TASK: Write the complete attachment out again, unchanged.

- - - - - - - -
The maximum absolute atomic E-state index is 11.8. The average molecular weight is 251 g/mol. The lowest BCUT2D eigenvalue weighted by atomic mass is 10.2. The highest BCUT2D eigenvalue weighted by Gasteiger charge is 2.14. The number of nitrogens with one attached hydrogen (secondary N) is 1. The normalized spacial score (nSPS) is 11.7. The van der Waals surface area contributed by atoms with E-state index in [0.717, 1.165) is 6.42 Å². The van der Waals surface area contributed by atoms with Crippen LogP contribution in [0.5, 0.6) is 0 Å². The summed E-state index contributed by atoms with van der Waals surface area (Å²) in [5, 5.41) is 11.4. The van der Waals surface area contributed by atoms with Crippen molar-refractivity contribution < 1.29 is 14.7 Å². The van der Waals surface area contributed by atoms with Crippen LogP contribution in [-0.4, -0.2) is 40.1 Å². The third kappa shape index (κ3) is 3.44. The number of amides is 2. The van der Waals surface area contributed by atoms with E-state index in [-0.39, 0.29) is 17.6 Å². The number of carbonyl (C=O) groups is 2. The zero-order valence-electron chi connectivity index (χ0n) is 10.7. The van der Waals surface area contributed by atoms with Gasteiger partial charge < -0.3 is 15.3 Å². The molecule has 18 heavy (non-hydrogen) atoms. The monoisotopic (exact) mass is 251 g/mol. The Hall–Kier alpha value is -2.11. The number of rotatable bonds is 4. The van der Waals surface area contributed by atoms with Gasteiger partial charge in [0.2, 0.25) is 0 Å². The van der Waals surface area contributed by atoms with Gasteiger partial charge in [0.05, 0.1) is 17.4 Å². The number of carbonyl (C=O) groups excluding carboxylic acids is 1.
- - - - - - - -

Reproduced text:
The maximum absolute atomic E-state index is 11.8. The average molecular weight is 251 g/mol. The lowest BCUT2D eigenvalue weighted by atomic mass is 10.2. The highest BCUT2D eigenvalue weighted by Gasteiger charge is 2.14. The number of nitrogens with one attached hydrogen (secondary N) is 1. The normalized spacial score (nSPS) is 11.7. The van der Waals surface area contributed by atoms with E-state index in [0.717, 1.165) is 6.42 Å². The van der Waals surface area contributed by atoms with Crippen LogP contribution in [0.5, 0.6) is 0 Å². The summed E-state index contributed by atoms with van der Waals surface area (Å²) in [5, 5.41) is 11.4. The van der Waals surface area contributed by atoms with Crippen molar-refractivity contribution < 1.29 is 14.7 Å². The van der Waals surface area contributed by atoms with Crippen LogP contribution in [-0.4, -0.2) is 40.1 Å². The third kappa shape index (κ3) is 3.44. The number of amides is 2. The van der Waals surface area contributed by atoms with E-state index in [-0.39, 0.29) is 17.6 Å². The number of carbonyl (C=O) groups is 2. The zero-order valence-electron chi connectivity index (χ0n) is 10.7. The van der Waals surface area contributed by atoms with Gasteiger partial charge < -0.3 is 15.3 Å². The molecule has 18 heavy (non-hydrogen) atoms. The monoisotopic (exact) mass is 251 g/mol. The Hall–Kier alpha value is -2.11. The number of rotatable bonds is 4. The van der Waals surface area contributed by atoms with Gasteiger partial charge in [0.2, 0.25) is 0 Å². The van der Waals surface area contributed by atoms with Gasteiger partial charge in [0.05, 0.1) is 17.4 Å². The number of carbonyl (C=O) groups excluding carboxylic acids is 1.